Research has consistently shown that African American youth are among the most suspended, arrested, and institutionalized group of young people in the U.S. Processes of school pushout (suspension, expulsion), youth arrest, and detention are the primary forms of social exclusion that Black youth are at risk of experiencing in their social environments. This marginalization of Black youth has serious physical, emotional, and social consequences that fundamentally alter the long term life-courses of many Black youth. For instance, school suspension and expulsion have been shown to be associated with poorer academic performance, school disengagement, and future involvement with the juvenile justice system (Gregory, et al. 2011; Costenbader & Markson, 1998). Additionally, youth who come into contact with the juvenile justice system are at greater risk to have continued involvement with the justice system as adults (Aizer & Doyle, 2015). The purpose of this dissertation was to explore how an adolescent’s social relationships might influence their likelihood of experiencing a form of social exclusion such as suspension, expulsion, and juvenile arrest. Using a nationally representative dataset, a series of analyses was conducted utilizing a mix of latent class analysis, logistic, and multinomial logistic regression. The latent class analysis revealed an interpretable five-class solution in terms of adolescent social relational quality. Youth were classified into five relational sub-groups: (1) strained social relations, (2) moderate global relations, (3) poor school relations, (4) poor teacher relations only, and (5) positive global relations. Per the premise of social exclusion theory, the results of logistic regression analyses indicated that there is an overall association between relationship quality and the three forms of social exclusion. Relationship profiles with strained school-based relationships were found to have an increased likelihood for all forms of exclusion. These findings were found in both the full sample as well as a sub-sample of African American youth. The hypothesis that an adolescent’s relationship profile is a key factor in racial disproportionalities in suspension, expulsion, and arrest was not supported. Overall, the findings of this study serve to reinforce the importance of school based social bonds in determining adolescent social outcomes. Study findings provide further evidence for the importance of relational-based alternatives to exclusionary forms of school discipline. Implications for school policy and school social work practice are discussed.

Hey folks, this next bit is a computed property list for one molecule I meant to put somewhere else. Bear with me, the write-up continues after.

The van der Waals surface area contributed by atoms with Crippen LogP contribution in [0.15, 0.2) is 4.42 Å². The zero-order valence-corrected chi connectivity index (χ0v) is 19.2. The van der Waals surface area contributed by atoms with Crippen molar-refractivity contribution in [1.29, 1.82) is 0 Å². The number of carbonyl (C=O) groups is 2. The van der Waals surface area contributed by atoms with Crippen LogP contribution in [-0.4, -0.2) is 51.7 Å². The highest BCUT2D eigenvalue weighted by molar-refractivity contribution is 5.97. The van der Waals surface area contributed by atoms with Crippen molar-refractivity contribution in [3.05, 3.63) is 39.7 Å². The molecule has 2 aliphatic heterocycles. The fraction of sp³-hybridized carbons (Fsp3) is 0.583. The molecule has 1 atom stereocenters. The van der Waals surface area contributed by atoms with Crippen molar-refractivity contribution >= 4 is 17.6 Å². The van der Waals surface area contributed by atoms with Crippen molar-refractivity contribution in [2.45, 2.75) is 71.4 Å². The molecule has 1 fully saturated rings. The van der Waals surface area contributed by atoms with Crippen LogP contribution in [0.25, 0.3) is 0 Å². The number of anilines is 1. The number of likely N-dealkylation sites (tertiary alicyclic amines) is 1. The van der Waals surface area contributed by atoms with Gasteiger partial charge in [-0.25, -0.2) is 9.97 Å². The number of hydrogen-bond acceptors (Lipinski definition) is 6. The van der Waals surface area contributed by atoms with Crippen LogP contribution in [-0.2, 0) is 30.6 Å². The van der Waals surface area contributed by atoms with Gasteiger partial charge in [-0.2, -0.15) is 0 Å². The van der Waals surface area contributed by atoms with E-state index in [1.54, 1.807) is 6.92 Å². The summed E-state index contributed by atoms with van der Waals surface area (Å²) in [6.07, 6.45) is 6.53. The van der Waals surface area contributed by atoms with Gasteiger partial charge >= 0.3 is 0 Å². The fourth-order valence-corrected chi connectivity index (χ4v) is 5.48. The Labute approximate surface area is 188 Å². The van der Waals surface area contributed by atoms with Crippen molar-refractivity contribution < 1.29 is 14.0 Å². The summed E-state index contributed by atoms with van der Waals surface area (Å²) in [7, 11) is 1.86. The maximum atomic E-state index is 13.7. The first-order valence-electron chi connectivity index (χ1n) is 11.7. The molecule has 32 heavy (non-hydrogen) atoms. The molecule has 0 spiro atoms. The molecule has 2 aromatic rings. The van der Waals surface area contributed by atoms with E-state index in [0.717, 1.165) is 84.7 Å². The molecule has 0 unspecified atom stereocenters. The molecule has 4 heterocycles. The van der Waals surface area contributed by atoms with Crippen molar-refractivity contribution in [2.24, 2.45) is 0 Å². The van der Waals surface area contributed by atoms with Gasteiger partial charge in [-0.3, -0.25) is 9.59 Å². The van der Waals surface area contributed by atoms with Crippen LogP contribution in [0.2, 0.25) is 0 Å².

University of Minnesota Ph.D. dissertation. November 2017. Major: Social Work. Advisor: Wendy Haight. 1 computer file (PDF); xiii, 179 pages.
The Relationship between Social Exclusion and Relational Strains among African American Adolescents.
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